My husband is part Korean, and kimchi was a big part of his life growing up. kimchi is a fermented blend of cabbage, chili peppers, garlic, onions, and other spices often eaten with every meal in Korea. Kimchi is rich in vitamins A and C, and due to its fermentation process is also rich in beneficial gut-boosting lactobacilli bacteria. Here in America our diet lacks fermented foods, and the beneficial microbes that are needed for a healthy digestive system.
We try to incorporate fermented foods into our diet, and kimchi is so tasty that it makes that task easy. I promised to make him some from our garden, but all of the Asian cabbage that we planted went to seed due to a warm spell in spring. Our green cabbage thrived all spring, and we ended up with huge heads of regular old cabbage.
Not wanting to make quarts of sauerkraut that wasn’t going to be eaten I decided to try to make the imchi using what we had. After all, homesteading is about using what you have.
• 1 large cabbage head
• 1 pound daikon root
• 8 green onion
• 8 cloves garlic (grated)…
• ginger root (grated)
• 2 tbsp fish sauce
• 1/2 cup water
• 8 tbsp Korean red pepper flakes or red pepper paste
• 3 tbsp sugar
• 1/2 cup sea salt
1. Cut cabbage in 2 inch sections, sprinkle with salt, cover with water, and let sit 2 hours.
3. Drain and rinse 3 times, and allow to dry.
4. Chop daicon into matchstick sized pieces.
5. Chop green onion into 1 inch sections.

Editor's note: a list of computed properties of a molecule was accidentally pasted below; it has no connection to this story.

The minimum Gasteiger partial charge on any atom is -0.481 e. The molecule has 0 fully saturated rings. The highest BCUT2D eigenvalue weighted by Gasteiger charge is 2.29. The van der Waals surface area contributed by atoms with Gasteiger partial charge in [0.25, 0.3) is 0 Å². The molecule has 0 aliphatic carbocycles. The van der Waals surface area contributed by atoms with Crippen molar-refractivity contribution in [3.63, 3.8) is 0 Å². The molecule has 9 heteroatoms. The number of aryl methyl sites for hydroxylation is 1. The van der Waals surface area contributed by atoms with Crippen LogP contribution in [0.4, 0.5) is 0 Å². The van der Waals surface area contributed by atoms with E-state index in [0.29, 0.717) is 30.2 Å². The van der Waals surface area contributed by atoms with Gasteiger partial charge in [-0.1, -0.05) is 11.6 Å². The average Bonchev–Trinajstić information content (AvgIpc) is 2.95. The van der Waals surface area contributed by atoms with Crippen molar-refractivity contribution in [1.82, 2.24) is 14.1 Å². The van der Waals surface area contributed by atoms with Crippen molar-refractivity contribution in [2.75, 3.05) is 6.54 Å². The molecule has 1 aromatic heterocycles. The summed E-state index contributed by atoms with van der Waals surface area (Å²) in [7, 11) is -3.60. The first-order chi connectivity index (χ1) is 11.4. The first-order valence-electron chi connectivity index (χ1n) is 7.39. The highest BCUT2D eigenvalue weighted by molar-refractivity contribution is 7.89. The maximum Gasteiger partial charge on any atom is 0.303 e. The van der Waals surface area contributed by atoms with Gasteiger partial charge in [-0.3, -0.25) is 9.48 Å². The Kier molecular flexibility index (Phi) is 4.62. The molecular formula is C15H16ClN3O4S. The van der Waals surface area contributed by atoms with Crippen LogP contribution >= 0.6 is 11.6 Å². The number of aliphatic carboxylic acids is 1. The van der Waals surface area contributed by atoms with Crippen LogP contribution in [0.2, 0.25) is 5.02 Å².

6. Add cabbage to diacon and green onion, and toss.
1. Add sugar, water, garlic, and ginger. Mix and add Korean red pepper.
2. Add brine to veggies and stir until fully coated.
3. Pack tightly into jars, and seal.
4. Leave at room temp 2-5 days.
5. Each day push cabbage below brine surface to release gases.
6. Taste each day until satisfied.
7. Store in fridge. The full flavor is best after a week or two in the fridge. This will keep up to 6 months or more in the fridge.
Melissa Souzalives on a 1-acre, organically managed homestead property in rural Washington State where she raises backyard chickens and meat rabbits and grows plums, apples, pears, a variety of berries, and all the produce her family needs. She loves to inspire other families to save money, be together, and take steps toward self-reliance no matter where they live. Connect with her onFacebook.
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